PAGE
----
Tax Court analyzes whether trustee's power to make distributions for her own welfare created general power of appointment — In Estate of Ann R. Chancellor v. Commissioner, T.C. Memo. 2011-172 (July 14, 2011), the Tax Court interpreted the terms of a testamentary trust to determine whether the surviving spouse, as a trustee, held a general power of appointment due to the trustees' powers to make distributions to her and other beneficiaries for their welfare.
The will of Lester M. Chancellor established a credit shelter trust for the benefit of his wife, Ann, their children and grandchildren. Ann and a bank served as co-trustees. The trustees were authorized to distribute trust income among Ann and the other beneficiaries in accordance with their respective needs. The trustees could distribute trust principal for “the necessary maintenance, education, health care, sustenance, welfare or other appropriate expenditures needed by” the beneficiaries, taking into account the standard of living to which they were accustomed. Ann never received any trust principal during her life and on her death, the value of the trust property was over $1.2 million. The Internal Revenue Service issued a notice of deficiency claiming the trust was includible in Ann's estate because she had a general power of appointment over the trust.
Internal Revenue Code Section 2041(b)(1) generally defines a general power of appointment as “a power which is exercisable in favor of the decedent, his estate, his creditors, or the creditors of his estate.” However, according to IRC Section 2041(b)(1)(A), a power to consume, invade or appropriate trust income, corpus or both for the decedent's benefit isn't deemed a general power of appointment if it's “limited by an ascertainable standard relating to the health, education, support, or maintenance of the decedent.”
The Tax Court held (and the IRS conceded) that the power of appointment was generally governed by an ascertainable standard. However, the remaining question was whether that ascertainable standard was related solely to the health, education, support or maintenance of the beneficiaries if it included “necessary welfare” (the court noted that the IRS conceded that the will's direction that the trustees consider the standard of living to which the beneficiaries were accustomed didn't prevent the standard from being ascertainable).
The Tax Court looked to Mississippi law and could find no case in which that state's Supreme Court directly interpreted the term “welfare” in a trust document. But based on more indirect interpretations of case law, the Tax Court concluded that the Mississippi Supreme Court would probably construe the term “welfare” to be related to the physical comfort and well being of the beneficiaries rather than their broader happiness. It further noted that the phrase “other appropriate expenditures needed by” that followed the distribution standard indicated that the phrase “welfare or other appropriate expenditures” would be interpreted to refer to expenditures similar in character to those enumerated items previously listed in the distribution standard: maintenance, education, health care, sustenance and welfare. As a result, Ann's power of appointment was limited and the trust property wasn't includible in her gross estate.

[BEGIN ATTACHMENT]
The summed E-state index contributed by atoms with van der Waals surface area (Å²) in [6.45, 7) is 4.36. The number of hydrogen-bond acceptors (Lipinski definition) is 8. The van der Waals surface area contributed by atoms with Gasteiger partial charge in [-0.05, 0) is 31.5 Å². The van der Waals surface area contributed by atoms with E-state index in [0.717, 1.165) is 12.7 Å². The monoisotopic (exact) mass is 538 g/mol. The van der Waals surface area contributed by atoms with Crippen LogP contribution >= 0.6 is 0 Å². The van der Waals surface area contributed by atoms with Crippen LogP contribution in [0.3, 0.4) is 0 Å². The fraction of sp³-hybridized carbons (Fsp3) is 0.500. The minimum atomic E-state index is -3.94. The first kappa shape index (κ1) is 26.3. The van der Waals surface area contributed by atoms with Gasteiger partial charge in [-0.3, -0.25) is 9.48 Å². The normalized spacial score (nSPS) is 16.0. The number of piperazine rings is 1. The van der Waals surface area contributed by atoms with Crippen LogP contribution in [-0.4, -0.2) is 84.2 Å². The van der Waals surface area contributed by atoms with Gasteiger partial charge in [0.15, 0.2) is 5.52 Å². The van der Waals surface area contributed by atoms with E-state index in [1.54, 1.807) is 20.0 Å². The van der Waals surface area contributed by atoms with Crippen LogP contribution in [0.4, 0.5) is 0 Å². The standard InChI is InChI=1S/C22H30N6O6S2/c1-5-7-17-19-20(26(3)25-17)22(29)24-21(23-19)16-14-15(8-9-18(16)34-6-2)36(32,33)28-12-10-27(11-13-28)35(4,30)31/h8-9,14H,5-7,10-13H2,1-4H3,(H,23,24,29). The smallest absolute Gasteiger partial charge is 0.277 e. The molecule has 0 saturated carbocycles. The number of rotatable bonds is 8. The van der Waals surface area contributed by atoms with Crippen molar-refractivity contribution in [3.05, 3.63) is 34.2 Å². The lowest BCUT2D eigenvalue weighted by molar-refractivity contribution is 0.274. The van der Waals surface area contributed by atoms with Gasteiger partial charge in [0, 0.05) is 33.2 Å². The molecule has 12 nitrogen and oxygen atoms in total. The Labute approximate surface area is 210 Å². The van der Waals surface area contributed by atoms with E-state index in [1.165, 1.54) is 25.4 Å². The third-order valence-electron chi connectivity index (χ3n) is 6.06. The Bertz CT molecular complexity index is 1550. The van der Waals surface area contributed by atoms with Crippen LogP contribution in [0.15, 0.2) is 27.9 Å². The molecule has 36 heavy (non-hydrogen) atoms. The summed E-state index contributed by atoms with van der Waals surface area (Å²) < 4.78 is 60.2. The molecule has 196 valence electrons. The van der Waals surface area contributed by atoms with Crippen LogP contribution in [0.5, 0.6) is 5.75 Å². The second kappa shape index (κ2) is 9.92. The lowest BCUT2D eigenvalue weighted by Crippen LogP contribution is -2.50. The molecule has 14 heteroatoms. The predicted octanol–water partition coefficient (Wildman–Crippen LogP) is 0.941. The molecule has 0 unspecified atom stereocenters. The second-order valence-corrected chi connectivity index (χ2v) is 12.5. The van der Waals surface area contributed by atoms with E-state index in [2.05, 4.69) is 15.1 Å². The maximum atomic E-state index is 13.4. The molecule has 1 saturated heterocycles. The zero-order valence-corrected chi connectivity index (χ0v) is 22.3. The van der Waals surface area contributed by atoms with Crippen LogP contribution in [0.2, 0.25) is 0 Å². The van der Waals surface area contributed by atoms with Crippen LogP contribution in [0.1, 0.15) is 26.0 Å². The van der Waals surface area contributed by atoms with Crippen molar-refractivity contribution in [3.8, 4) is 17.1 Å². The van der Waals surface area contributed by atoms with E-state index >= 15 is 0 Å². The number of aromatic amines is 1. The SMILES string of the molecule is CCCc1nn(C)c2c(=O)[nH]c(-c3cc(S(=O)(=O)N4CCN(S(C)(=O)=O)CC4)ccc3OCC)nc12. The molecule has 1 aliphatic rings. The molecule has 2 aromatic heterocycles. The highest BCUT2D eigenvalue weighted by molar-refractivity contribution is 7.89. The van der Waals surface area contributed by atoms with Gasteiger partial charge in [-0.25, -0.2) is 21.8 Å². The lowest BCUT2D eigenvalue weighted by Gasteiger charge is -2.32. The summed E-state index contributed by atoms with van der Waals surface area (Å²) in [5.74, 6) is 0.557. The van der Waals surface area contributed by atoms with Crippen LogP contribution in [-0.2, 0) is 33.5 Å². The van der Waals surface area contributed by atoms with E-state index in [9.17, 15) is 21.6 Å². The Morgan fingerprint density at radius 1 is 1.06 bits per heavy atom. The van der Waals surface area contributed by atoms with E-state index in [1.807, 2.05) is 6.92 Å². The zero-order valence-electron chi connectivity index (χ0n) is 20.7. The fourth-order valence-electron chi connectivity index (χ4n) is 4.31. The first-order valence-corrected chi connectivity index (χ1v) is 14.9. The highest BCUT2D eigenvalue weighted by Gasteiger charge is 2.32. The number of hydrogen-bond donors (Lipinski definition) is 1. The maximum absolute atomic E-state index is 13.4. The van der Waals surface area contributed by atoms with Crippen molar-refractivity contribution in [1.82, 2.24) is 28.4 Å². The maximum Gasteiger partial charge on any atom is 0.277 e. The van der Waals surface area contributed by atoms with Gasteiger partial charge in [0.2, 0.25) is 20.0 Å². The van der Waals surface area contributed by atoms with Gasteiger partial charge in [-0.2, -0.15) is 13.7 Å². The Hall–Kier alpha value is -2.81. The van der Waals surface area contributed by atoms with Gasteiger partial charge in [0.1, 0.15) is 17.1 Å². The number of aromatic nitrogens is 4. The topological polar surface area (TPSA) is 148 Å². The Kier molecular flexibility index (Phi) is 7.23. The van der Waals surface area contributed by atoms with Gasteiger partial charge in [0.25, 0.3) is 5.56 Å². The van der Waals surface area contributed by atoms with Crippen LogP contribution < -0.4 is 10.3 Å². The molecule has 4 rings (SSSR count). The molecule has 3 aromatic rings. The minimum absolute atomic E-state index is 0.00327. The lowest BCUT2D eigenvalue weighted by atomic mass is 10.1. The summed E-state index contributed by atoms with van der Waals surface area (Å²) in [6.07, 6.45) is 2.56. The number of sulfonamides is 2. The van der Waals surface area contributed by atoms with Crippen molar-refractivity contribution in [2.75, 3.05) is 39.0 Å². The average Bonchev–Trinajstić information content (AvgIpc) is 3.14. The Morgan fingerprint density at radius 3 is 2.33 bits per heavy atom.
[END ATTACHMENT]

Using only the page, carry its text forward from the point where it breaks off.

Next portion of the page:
Tax Court denies estate tax deductions for home health care services provided to decedent during her son's life — In Estate of Emilia W. Olivio v. Comm'r, T.C. Memo. 2011-163 (July 11, 2011), Emilia Olivio's son, who was executor of her estate, was prohibited from deducting the value of the home care services he provided to her in the years leading up to her death as a claim against the estate under IRC Section 2053. Anthony Olivio was an attorney with his own solo practice. But when his parents' health began to deteriorate, he moved in with them and soon was providing fulltime care to his mother. He helped her with basic hygiene and monitored her many medications and her vital signs. She was diabetic, had hyperparathyroidism, hypertension, chronic deep vein thrombosis, congestive heart failure and coronary artery disease, among other maladies. She had contracted pneumonia periodically and was hospitalized frequently. Anthony maintained that he had a conversation with his mother in which she agreed to pay him $400 per day for his home care services but that the payment would be deferred until her death. The agreement wasn't acknowledged in writing. After Emilia's death, Anthony was appointed administrator and filed the estate tax return. On the return, the estate deducted over $1.2 million as a debt that the estate owed Anthony for providing care to his mother during her life. In addition, the estate claimed deductions for debts that it owed to Anthony as a statutory commission for his services as administrator as well as for attorney's fees and accountant's fees.